Alien life certain to exist on Earth-like planet, scientists say
Published 30/09/2010 | 15:06
The chances of alien life existing on a newly-discovered Earth-like planet are 100pc, an astronomer has claimed.
Gliese 581g was discovered orbiting a nearby star at a distance that places it squarely in the "habitable zone" where liquid could exist on its surface. Of around 500 planets that astronomers have found outside Earth's solar system, this is the first to be considered habitable.
The planet is a similar size to Earth and its mass indicates that it is probably rocky with a definite surface and has enough gravity to hold an atmosphere, according to Prof Steven Vogt, who led the team that discovered it.
It is as yet unknown whether water does exist on the planet or what kind of atmosphere it has. But because conditions are ideal for liquid, which is always a precursor for life on Earth, Prof Vogt believes that life will undoubtedly have begun there.
"Personally, given the ubiquity and propensity of life to flourish wherever it can, I would say, my own personal feeling is that the chances of life on this planet are 100pc," he said during a press briefing. "I have almost no doubt about it."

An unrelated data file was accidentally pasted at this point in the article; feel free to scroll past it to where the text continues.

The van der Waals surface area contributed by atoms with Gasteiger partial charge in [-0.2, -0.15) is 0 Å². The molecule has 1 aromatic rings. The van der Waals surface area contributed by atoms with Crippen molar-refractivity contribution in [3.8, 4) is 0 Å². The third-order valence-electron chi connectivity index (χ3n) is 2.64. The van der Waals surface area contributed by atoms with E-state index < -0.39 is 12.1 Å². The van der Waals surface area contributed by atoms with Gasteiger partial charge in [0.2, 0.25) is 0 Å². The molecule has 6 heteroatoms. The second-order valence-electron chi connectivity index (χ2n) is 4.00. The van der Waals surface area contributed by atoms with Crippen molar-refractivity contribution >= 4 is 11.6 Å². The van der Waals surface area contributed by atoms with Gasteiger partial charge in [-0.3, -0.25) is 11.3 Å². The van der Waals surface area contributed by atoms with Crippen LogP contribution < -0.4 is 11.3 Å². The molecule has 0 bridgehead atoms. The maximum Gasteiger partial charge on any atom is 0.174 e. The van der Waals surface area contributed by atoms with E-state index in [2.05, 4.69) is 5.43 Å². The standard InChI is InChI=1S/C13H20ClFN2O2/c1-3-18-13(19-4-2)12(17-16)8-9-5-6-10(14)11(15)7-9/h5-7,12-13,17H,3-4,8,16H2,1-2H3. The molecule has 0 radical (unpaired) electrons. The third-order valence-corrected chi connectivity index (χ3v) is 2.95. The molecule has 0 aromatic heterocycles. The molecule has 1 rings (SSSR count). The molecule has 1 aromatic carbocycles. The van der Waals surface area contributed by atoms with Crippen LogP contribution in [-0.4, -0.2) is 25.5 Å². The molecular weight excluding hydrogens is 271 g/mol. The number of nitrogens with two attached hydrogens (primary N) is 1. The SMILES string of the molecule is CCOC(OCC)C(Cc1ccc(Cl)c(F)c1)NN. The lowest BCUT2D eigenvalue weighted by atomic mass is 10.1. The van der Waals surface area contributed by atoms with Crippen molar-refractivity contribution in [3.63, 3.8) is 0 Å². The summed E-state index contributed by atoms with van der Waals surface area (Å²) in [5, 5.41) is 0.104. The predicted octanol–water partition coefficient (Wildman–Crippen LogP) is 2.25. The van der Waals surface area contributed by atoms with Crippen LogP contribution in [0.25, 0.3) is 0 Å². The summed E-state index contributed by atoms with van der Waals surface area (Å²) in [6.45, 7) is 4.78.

The findings are based on 11 years of observations by ground-based telescopes at the W. M. Keck Observatory in Hawaii.
The close proximity of Gliese 581g and the fact that it was found relatively early in the astronomers' search suggests that there may be billions of other habitable planets like Earth in the universe.
Prof Vogt estimates that as many as one in five to 10 stars in the universe have planets that are Earth-sized and in the habitable zone.
With an estimated 200 billion stars in the galaxy, that means that around 40 billion planets could have the potential for life, he said.
The new findings by Prof Vogt and Paul Butler, of the Carnegie Institution in Washington, will be published in the Astrophysical Journal.
The paper reports the discovery of two new planets around the nearby red dwarf star Gliese 581.
The most interesting of the two new planets is Gliese 581g, which has a mass three to four times that of Earth and an orbital period of just under 37 days.
Gliese 581g is located 20 light years away from Earth in the constellation Libra.
The planet is tidally locked to the star, meaning that one side is always facing the star and basking in perpetual daylight, while the side facing away from the star is in perpetual darkness.
The researchers estimate that the average surface temperature of the planet is between -24 and 10 degrees Fahrenheit (-31 to -12 degrees Celsius).
Actual temperatures would range from blazing hot on the side facing the star to freezing cold on the dark side.
The surface gravity would be about the same or slightly higher than Earth's, so that a person could easily walk upright on the planet, Prof Vogt said.